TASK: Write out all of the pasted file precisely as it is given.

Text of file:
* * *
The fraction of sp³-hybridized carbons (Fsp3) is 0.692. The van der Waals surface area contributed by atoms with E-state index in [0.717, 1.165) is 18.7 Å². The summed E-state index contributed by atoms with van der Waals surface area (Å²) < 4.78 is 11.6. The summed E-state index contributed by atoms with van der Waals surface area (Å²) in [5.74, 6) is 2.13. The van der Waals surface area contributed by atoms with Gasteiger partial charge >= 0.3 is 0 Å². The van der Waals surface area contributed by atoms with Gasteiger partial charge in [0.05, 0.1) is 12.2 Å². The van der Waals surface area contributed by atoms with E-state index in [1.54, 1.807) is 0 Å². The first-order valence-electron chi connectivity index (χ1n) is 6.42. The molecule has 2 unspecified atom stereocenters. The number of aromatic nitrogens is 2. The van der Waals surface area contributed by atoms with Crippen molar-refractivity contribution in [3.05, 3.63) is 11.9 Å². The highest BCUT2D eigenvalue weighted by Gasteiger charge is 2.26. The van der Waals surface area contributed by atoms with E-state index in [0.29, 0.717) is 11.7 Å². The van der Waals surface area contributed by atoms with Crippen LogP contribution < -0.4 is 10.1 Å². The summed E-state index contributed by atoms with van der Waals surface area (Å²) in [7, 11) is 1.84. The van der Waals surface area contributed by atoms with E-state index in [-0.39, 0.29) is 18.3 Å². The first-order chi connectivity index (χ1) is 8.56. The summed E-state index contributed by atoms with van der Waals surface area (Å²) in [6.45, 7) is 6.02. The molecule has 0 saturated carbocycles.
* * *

The fraction of sp³-hybridized carbons (Fsp3) is 0.692. The van der Waals surface area contributed by atoms with E-state index in [0.717, 1.165) is 18.7 Å². The summed E-state index contributed by atoms with van der Waals surface area (Å²) < 4.78 is 11.6. The summed E-state index contributed by atoms with van der Waals surface area (Å²) in [5.74, 6) is 2.13. The van der Waals surface area contributed by atoms with Gasteiger partial charge >= 0.3 is 0 Å². The van der Waals surface area contributed by atoms with Gasteiger partial charge in [0.05, 0.1) is 12.2 Å². The van der Waals surface area contributed by atoms with E-state index in [1.54, 1.807) is 0 Å². The first-order valence-electron chi connectivity index (χ1n) is 6.42. The molecule has 2 unspecified atom stereocenters. The number of aromatic nitrogens is 2. The van der Waals surface area contributed by atoms with Crippen molar-refractivity contribution in [3.05, 3.63) is 11.9 Å². The highest BCUT2D eigenvalue weighted by Gasteiger charge is 2.26. The van der Waals surface area contributed by atoms with E-state index in [0.29, 0.717) is 11.7 Å². The van der Waals surface area contributed by atoms with Crippen LogP contribution < -0.4 is 10.1 Å². The summed E-state index contributed by atoms with van der Waals surface area (Å²) in [7, 11) is 1.84. The van der Waals surface area contributed by atoms with E-state index in [-0.39, 0.29) is 18.3 Å². The first-order chi connectivity index (χ1) is 8.56. The summed E-state index contributed by atoms with van der Waals surface area (Å²) in [6.45, 7) is 6.02. The molecule has 0 saturated carbocycles.